Myeloma Kidney

Article Author:
Anusha Vakiti
Article Editor:
Prerna Mewawalla
Updated:
1/17/2019 12:14:32 AM
PubMed Link:
Myeloma Kidney

Introduction

Multiple myeloma (MM) is a plasma cell disorder characterized by clonal proliferation of malignant plasma cells producing monoclonal proteins and causing organ damage. The involvement of kidney in MM and other plasma cell dyscrasias is very common. At the time of presentation, about 50% of the patients could have involvement of the kidney, and it is associated with higher mortality.[1][2][2]

Etiology

Most common renal injury is immunoglobulin (Ig) mediated. This includes cast nephropathy (also known as myeloma kidney), monoclonal immunoglobulin deposition disease (MIDD), and light chain amyloidosis (AL). IgA-independent mechanisms include hypercalcemia, volume depletion, sepsis, tumor lysis and medication toxicity. GN can present as membranoproliferative or crescentic, or cryoglobulinemia is observed. Occasionally minimal change disease can also be seen. In cast nephropathy, the filtered monoclonal light chains can cause cast formation, thus obstructing the distal tubules. Depending on the amount of the light chains, tubular rupture is also seen in severe cases. Thickening of the basement membranes of the glomerulus and the tubules is seen in MIDD due to deposition of the filtered immunoglobulin. Interaction among the immunoglobulin light chains and other proteins results in beta-pleated sheets thus causing AL. Thrombotic microangiopathy (TMA) can result from immunoglobulin-mediated endothelial damage or with the use of chemotherapy. Deposition of monoclonal IgM (larger size when compared to IgG) can result in hyperviscosity syndrome. Likewise, deposition of monoclonal IgA can result in Henoch-Schonlein purpura (HSP) or IgA nephropathy.[3][4][5]

Kidney involvement can also be seen in patients with monoclonal gammopathy of undetermined significance (MGUS) and is called monoclonal gammopathy of renal significance (MGRS).

Epidemiology

MM can affect any race, but it is twice as common in African Americans, predominant in men, and the median age is about 65 to 70 years. The annual incidence in the United States is about 5.6 cases per 100,000. In the United States, it accounts for about 1% of all the cancers and about 17% of all the hematological malignancies. About 80% of the patients with MM have chromosomal abnormalities, and the remaining have genetic abnormalities.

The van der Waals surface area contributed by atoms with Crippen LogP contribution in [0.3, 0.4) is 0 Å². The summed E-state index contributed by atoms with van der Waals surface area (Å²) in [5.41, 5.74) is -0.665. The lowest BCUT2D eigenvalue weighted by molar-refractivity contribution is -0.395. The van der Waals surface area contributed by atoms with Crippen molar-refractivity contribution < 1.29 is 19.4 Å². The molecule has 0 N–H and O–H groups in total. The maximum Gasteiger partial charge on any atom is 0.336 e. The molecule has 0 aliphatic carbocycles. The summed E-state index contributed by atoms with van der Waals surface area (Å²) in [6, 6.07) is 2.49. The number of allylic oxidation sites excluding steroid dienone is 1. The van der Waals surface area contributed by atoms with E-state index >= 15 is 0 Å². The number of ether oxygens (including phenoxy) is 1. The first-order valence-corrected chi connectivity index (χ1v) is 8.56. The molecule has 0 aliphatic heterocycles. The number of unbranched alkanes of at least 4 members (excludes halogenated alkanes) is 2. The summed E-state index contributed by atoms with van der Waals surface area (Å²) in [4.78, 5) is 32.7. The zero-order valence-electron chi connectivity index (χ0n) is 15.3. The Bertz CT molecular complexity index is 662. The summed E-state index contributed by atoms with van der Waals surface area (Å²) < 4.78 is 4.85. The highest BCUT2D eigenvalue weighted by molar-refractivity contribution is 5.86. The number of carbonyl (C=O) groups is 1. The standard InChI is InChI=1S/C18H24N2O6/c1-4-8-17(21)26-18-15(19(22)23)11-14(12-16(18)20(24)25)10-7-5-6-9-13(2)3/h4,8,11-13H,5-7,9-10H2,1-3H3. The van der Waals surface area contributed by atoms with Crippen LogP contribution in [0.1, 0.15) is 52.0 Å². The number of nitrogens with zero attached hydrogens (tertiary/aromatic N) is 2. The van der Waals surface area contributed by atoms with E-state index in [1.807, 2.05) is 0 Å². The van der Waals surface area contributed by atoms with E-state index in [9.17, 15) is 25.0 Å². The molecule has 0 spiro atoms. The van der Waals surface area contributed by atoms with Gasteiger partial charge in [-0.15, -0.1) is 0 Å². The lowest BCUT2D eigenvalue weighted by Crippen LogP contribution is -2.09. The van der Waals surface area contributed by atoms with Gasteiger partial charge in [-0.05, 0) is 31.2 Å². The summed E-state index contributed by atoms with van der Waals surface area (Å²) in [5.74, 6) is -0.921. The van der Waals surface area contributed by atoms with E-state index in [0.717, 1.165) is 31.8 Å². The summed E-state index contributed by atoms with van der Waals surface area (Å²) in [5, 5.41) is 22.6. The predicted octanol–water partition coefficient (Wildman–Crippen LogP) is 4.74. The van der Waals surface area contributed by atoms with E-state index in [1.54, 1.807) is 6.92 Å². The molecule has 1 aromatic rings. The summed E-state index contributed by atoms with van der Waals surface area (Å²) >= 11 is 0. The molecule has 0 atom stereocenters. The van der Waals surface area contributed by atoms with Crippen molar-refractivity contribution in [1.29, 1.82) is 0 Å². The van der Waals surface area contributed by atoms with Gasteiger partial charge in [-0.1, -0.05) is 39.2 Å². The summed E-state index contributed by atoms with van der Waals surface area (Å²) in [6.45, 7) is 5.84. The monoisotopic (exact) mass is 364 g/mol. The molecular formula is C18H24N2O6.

Pathophysiology

Kidney involvement has been well documented in patients with plasma cell disorders. The light chains produced are filtered through the glomerulus and are endocytosed by the megalin receptors. Few of these light chains are resistant to degradation and tend to accumulate causing damage to the proximal tubules. It can also cause Fanconi syndrome by the formation of crystalline inclusions in the proximal tubules. The involvement of kidney in MM can be due to various mechanisms such as immunoglobulin-dependent, Ig-independent, glomerulonephritis (GN), and direct parenchymal invasion by the plasma cells.

History and Physical

Initial symptoms may be vague including loss of appetite and weight, bone pain, or symptoms related to renal failure. Laboratory workup may reveal abnormal kidney function or worsening chronic kidney disease (CKD), hypercalcemia and anemia. Patients with light chain cast nephropathy have acute kidney injury (AKI) or worsening CKD and proteinuria. The proteinuria is predominantly monoclonal immunoglobulin known as Bence Jones protein. Patients with AL and MIDD can have systemic symptoms that include purpura, gastrointestinal bleeding, the involvement of the heart resulting in arrhythmias, or symptoms related to heart failure. The cardiac involvement is more common in AL. Typically hypertension is seen in patients with cast nephropathy and MIDD due to renal failure. Patients with AL can have hypotension due to cardiac involvement, and they have albuminuria.[6][7][8]

Evaluation

Urine dipstick is misleading as it cannot detect the paraproteins. It only detects albumin. The urine needs to be tested with sulfosalicylic acid to detect the abnormal myeloma proteins. Quantification of the 24-hour urine protein would be abnormal due to the presence of paraproteins. Paraproteins should be suspected when the ratio of urine microalbumin over urine creatinine is low and the ratio of urine protein over urine creatinine is high. Serum free light chains (SFLC), serum electrophoresis, urine electrophoresis and immunofixation should be performed.

The SFLC assay quantitates the concentration of circulating kappa and lambda (unbound) free light chains (FLCs). The normal serum free kappa to lambda ratio is 0.26 to 1.65 in patients without kidney impairment. Patients with kidney impairment have high SFLC, and it can be as high as 3.1 in patients with severe kidney impairment. Elevated FLCs along with an abnormal kappa to lambda ratio indicates a monoclonal plasma cell disorder. The SFLC assay is more sensitive than the urine protein electrophoresis for detecting FLCs. Light chain cast nephropathy should be strongly suspected in any patient presenting with unexplained kidney injury over a period of fewer than 6 months and an elevated FLC level of greater than or equal to 1500 mg/L.